Saturday, September 18, 2004

insist on the miraculous

from Contrasting Concepts of Harmony in Architecture: The 1982 Debate Between Christopher Alexander and Peter Eisenman, An Early Discussion of the "New Sciences" of Organised Complexity in Architecture:
Up until about 1600, most of the world views that existed in different cultures did see man and the universe as more or less intertwined and inseparable ... either through the medium of what they called God or in some other way. But all that was understood. The particular intellectual game that led us to discover all the wonders of science forced us to abandon temporarily that idea. In other words, in order to do physics, to do biology, we were actually taught to pretend that things were like little machines because only then could you tinker with them and find out what makes them tick. That's all fine. It was a tremendous endeavor, and it paid off.

But it may have been factually wrong. That is, the constitution of the universe may be such that the human self and the substance that things made out of, the spatial matter or whatever you call it, are much more inextricably related than we realized. Now, I am not talking about some kind of aboriginal primitivism. I am saying that it may actually be a matter of fact that those things are more related than we realize.
And that we have been trained to play a trick on ourselves for the last 300 years in order to discover certain things. Now, if that's true -- there are plenty of people in the world who are beginning to say it is, by the way, certainly in physics and other related subjects -- then my own contribution to that line of thought has to do with these structures of sameness that I have been talking about.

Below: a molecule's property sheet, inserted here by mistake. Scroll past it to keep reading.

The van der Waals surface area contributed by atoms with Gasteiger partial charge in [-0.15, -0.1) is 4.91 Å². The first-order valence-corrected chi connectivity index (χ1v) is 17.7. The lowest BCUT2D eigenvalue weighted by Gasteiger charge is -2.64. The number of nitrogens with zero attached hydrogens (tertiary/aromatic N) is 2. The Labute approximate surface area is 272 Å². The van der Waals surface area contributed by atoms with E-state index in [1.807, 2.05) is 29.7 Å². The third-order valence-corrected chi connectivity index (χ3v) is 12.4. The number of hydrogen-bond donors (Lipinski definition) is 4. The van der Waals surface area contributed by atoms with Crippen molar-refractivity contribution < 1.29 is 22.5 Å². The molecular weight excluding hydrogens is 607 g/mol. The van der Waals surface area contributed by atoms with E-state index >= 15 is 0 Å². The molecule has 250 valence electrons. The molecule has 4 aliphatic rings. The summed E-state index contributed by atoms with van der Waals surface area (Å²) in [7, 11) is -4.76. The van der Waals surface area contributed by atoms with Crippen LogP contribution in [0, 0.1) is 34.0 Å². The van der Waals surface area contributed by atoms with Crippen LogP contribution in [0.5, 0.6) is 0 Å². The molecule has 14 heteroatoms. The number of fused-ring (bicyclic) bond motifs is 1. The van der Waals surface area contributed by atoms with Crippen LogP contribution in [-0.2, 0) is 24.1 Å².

from Is it O.K. to be a Luddite? by Thomas Pynchon:
In ways more and less literal, folks in the 18th century believed that once upon a time all kinds of things had been possible which were no longer so. Giants, dragons, spells. The laws of nature had not been so strictly formulated back then. What had once been true working magic had, by the Age of Reason, degenerated into mere machinery. Blake's dark Satanic mills represented an old magic that, like Satan, had fallen from grace. As religion was being more and more secularized into Deism and nonbelief, the abiding human hunger for evidence of God and afterlife, for salvation -- bodily resurrection, if possible -- remained. The Methodist movement and the American Great Awakening were only two sectors on a broad front of resistance to the Age of Reason, a front which included Radicalism and Freemasonry as well as Luddites and the Gothic novel. Each in its way expressed the same profound unwillingness to give up elements of faith, however "irrational," to an emerging technopolitical order that might or might not know what it was doing. "Gothic" became code for "medieval," and that has remained code for "miraculous," on through Pre-Raphaelites, turn-of-the-century tarot cards, space opera in the pulps and comics, down to Star Wars and contemporary tales of sword and sorcery.

To insist on the miraculous is to deny to the machine at least some of its claims on us, to assert the limited wish that living things, earthly and otherwise, may on occasion become Bad and Big enough to take part in transcendent doings.

Thursday, September 16, 2004

hegemony or survival?

In his introduction to Noam Chomsky's essay, "The Resort to Force" Tom Engelhardt writes: